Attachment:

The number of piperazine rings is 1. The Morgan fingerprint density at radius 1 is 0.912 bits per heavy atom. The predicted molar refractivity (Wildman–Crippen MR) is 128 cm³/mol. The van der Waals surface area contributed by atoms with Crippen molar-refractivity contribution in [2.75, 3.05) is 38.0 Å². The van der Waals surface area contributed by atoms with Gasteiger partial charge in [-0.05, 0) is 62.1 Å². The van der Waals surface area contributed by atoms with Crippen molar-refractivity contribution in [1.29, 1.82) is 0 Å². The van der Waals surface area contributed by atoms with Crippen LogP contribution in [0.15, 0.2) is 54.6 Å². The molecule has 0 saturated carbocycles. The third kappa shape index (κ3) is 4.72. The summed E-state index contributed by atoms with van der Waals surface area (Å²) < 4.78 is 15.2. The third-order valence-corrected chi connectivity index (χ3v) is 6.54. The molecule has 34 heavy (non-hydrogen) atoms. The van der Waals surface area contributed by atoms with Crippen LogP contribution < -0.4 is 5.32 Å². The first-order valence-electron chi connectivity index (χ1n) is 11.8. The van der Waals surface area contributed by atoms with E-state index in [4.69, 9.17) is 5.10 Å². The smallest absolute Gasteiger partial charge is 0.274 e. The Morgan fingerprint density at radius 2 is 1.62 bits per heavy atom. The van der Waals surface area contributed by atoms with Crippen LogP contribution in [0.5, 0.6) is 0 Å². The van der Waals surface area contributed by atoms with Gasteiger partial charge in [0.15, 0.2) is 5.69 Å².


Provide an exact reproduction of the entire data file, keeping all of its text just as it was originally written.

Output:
The number of piperazine rings is 1. The Morgan fingerprint density at radius 1 is 0.912 bits per heavy atom. The predicted molar refractivity (Wildman–Crippen MR) is 128 cm³/mol. The van der Waals surface area contributed by atoms with Crippen molar-refractivity contribution in [2.75, 3.05) is 38.0 Å². The van der Waals surface area contributed by atoms with Gasteiger partial charge in [-0.05, 0) is 62.1 Å². The van der Waals surface area contributed by atoms with Crippen molar-refractivity contribution in [1.29, 1.82) is 0 Å². The van der Waals surface area contributed by atoms with Crippen LogP contribution in [0.15, 0.2) is 54.6 Å². The molecule has 0 saturated carbocycles. The third kappa shape index (κ3) is 4.72. The summed E-state index contributed by atoms with van der Waals surface area (Å²) < 4.78 is 15.2. The third-order valence-corrected chi connectivity index (χ3v) is 6.54. The molecule has 34 heavy (non-hydrogen) atoms. The van der Waals surface area contributed by atoms with Crippen LogP contribution < -0.4 is 5.32 Å². The first-order valence-electron chi connectivity index (χ1n) is 11.8. The van der Waals surface area contributed by atoms with E-state index in [4.69, 9.17) is 5.10 Å². The smallest absolute Gasteiger partial charge is 0.274 e. The Morgan fingerprint density at radius 2 is 1.62 bits per heavy atom. The van der Waals surface area contributed by atoms with Crippen LogP contribution in [0.5, 0.6) is 0 Å². The van der Waals surface area contributed by atoms with Gasteiger partial charge in [0.15, 0.2) is 5.69 Å².